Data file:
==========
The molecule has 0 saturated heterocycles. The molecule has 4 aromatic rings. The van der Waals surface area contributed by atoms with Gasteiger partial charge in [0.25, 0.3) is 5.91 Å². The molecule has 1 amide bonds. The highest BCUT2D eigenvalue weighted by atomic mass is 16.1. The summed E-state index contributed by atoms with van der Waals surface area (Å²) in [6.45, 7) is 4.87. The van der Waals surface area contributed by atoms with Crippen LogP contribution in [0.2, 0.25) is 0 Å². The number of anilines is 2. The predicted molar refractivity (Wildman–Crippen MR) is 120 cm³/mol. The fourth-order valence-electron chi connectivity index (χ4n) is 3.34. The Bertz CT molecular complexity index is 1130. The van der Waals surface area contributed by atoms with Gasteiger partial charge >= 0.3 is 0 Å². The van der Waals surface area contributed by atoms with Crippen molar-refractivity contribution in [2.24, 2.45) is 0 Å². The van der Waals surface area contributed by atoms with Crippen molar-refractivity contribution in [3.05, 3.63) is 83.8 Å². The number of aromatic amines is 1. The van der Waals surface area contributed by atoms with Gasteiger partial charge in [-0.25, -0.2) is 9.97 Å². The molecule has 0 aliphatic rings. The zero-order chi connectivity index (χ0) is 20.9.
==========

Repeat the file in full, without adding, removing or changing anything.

The molecule has 0 saturated heterocycles. The molecule has 4 aromatic rings. The van der Waals surface area contributed by atoms with Gasteiger partial charge in [0.25, 0.3) is 5.91 Å². The molecule has 1 amide bonds. The highest BCUT2D eigenvalue weighted by atomic mass is 16.1. The summed E-state index contributed by atoms with van der Waals surface area (Å²) in [6.45, 7) is 4.87. The van der Waals surface area contributed by atoms with Crippen LogP contribution in [0.2, 0.25) is 0 Å². The number of anilines is 2. The predicted molar refractivity (Wildman–Crippen MR) is 120 cm³/mol. The fourth-order valence-electron chi connectivity index (χ4n) is 3.34. The Bertz CT molecular complexity index is 1130. The van der Waals surface area contributed by atoms with Gasteiger partial charge >= 0.3 is 0 Å². The van der Waals surface area contributed by atoms with Crippen molar-refractivity contribution in [2.24, 2.45) is 0 Å². The van der Waals surface area contributed by atoms with Crippen molar-refractivity contribution in [3.05, 3.63) is 83.8 Å². The number of aromatic amines is 1. The van der Waals surface area contributed by atoms with Gasteiger partial charge in [-0.25, -0.2) is 9.97 Å². The molecule has 0 aliphatic rings. The zero-order chi connectivity index (χ0) is 20.9.